Agricultural Health in Pennsylvania Nursing: Thesis

Excerpt from Thesis :

" (Murphy, 2009)

This is held by Murphy to be what is wanted since high carbon dioxide levels help to maintain high quality silage." (2009) Simultaneously, the gas that is "odorless and colorless" is stated to be that which is dangerous. The gas is stated to replace the oxygen in the silo and since this gas is present in high concentrations the individual receives very little in the way of warning that the gas is about to overcome them. This gas is stated to be characterized by "…a strong bleach-like odor and low lying yellow, red, or dark brown fumes. Unlike carbon dioxide, nitrogen dioxide levels reach a peak about three days after harvesting and rapidly begin to decrease thereafter particularly is the silo is ventilated." (Murphy, 2009)

Sealed silos are specifically designed so that there is no necessity to enter them however, there are various gases present in convention silos and in open-top silos however the largest presence is that of nitrogen dioxide and this gas is stated to be "highly toxic…[and]…characterized by a strong bleach-like odor and low lying yellow, red, or dark brown fumes." (Murphy, 2009) Nitrogen dioxide levels are stated to peak at approximately three days following harvest and to begin a rapid decline and this is especially true in vented silos.

A. Harms

Harm caused by nitrogen dioxide include: (1) severe irritation to nose and throat; and (2) inflammation of the lungs. (Murphy, 2009) Since there is little in the way or pain or discomfort following exposure, this gas is particularly dangerous because it may be inhaled without the individual realizing it due to lack of serious effects. This is sometimes fatal as individuals are known to die in their sleep following exposure due to fluid collection in the lungs.

B. Safety Practices

Recommended safety practices include: (1) provide good ventilation whenever possible in and around the silo when silage is fermenting; (2) keep door between barn and feed room closed; and (3) communication of danger to family members and other farm workers; (4) avoidance of silo during primary danger periods following harvest; and (5) padlocking of doors or placing of fences or barricades if necessary. (Murphy, 2009) if one must enter the silo it is suggested that they use a "self-contained breathing apparatus." (Murphy, 2009) it is additionally stated that one should never under any circumstances enter the silo when no one else is present.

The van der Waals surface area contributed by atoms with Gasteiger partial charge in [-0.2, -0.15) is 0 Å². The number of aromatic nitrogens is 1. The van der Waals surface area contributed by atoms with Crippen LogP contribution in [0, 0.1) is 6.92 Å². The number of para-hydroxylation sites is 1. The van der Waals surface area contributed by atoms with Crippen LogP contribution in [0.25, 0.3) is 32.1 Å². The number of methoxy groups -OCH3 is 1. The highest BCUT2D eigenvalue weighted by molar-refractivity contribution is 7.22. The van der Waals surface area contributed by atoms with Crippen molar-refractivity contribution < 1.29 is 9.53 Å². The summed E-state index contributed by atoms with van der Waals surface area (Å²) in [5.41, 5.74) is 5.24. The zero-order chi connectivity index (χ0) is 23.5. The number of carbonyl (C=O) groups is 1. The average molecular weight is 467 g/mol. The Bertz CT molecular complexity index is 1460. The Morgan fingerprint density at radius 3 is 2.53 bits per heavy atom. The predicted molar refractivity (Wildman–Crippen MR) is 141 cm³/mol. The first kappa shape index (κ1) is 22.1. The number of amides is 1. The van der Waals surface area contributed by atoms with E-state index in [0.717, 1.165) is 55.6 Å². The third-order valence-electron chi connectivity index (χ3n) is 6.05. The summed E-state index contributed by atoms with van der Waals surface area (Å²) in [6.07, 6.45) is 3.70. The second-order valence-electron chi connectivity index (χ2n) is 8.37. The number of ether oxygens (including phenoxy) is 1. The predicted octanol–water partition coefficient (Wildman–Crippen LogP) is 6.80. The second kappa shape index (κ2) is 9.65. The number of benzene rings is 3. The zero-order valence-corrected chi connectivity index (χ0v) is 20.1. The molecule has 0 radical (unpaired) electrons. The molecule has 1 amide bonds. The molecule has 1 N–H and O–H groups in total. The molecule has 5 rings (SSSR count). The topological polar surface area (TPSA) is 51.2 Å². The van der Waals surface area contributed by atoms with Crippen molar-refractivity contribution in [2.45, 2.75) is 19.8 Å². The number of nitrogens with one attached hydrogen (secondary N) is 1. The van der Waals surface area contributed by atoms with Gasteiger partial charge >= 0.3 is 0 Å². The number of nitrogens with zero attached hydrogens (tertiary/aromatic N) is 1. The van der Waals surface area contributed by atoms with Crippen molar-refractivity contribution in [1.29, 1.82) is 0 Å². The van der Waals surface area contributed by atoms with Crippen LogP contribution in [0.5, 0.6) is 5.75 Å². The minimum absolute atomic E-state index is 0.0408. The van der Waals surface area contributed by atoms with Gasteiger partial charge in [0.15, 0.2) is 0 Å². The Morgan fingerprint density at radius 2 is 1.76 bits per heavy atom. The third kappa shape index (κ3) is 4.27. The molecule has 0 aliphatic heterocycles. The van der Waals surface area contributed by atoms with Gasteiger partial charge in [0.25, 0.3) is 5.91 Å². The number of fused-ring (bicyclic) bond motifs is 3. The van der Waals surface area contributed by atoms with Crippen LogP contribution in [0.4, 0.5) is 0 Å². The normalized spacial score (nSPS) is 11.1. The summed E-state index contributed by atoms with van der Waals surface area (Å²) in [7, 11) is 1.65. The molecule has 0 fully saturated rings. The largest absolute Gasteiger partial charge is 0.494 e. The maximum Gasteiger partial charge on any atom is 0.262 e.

Summary and Conclusion

Agriculture is clearly a necessary profession for the world-at-large as agriculture provides food for both human beings and animals however, there are significant respiratory dangers present on farming operations. Farmers and their families and those who labor on farms should be educated about the various respiratory dangers that exist on farming operations. This work has identified two of these respiratory dangers including: (1) toxic mold and dust; and (2) gases that are present in silos. This work has also explained the information available in the state of Pennsylvania to farmers to assist them in safe agricultural initiatives in order that they have enough knowledge to protect themselves, their families and those who work on the farming operation.

Bibliography

Murphy, Dennis J. (2009) Silo Gases the Hidden Danger. College of Agricultural Sciences -- Cooperative Extension. Agricultural and Biological Engineering. Penn State E-16. Online available at: http://www.age.psu.edu/extension/factsheets/e/E16%20.pdf

Murphy, Dennis J. (2009) Farm Respiratory Hazards. College of Agricultural Sciences -- Cooperative Extension. Agricultural and Biological Engineering.…

Sources Used in Document:

Bibliography

Murphy, Dennis J. (2009) Silo Gases the Hidden Danger. College of Agricultural Sciences -- Cooperative Extension. Agricultural and Biological Engineering. Penn State E-16. Online available at: http://www.age.psu.edu/extension/factsheets/e/E16%20.pdf

Murphy, Dennis J. (2009) Farm Respiratory Hazards. College of Agricultural Sciences -- Cooperative Extension. Agricultural and Biological Engineering. Safety 26. PennState. Online available at: http://www.age.psu.edu/extension/factsheets/e/E26.pdf

The Dirt on Pennsylvania Agriculture (2004) Trends in Rural Pennsylvania. March/April 2004. Online available at: http://www.ruralpa.org/dirtonpaag.pdf

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"Agricultural Health In Pennsylvania Nursing ", 29 March 2009, Accessed.31 May. 2020,
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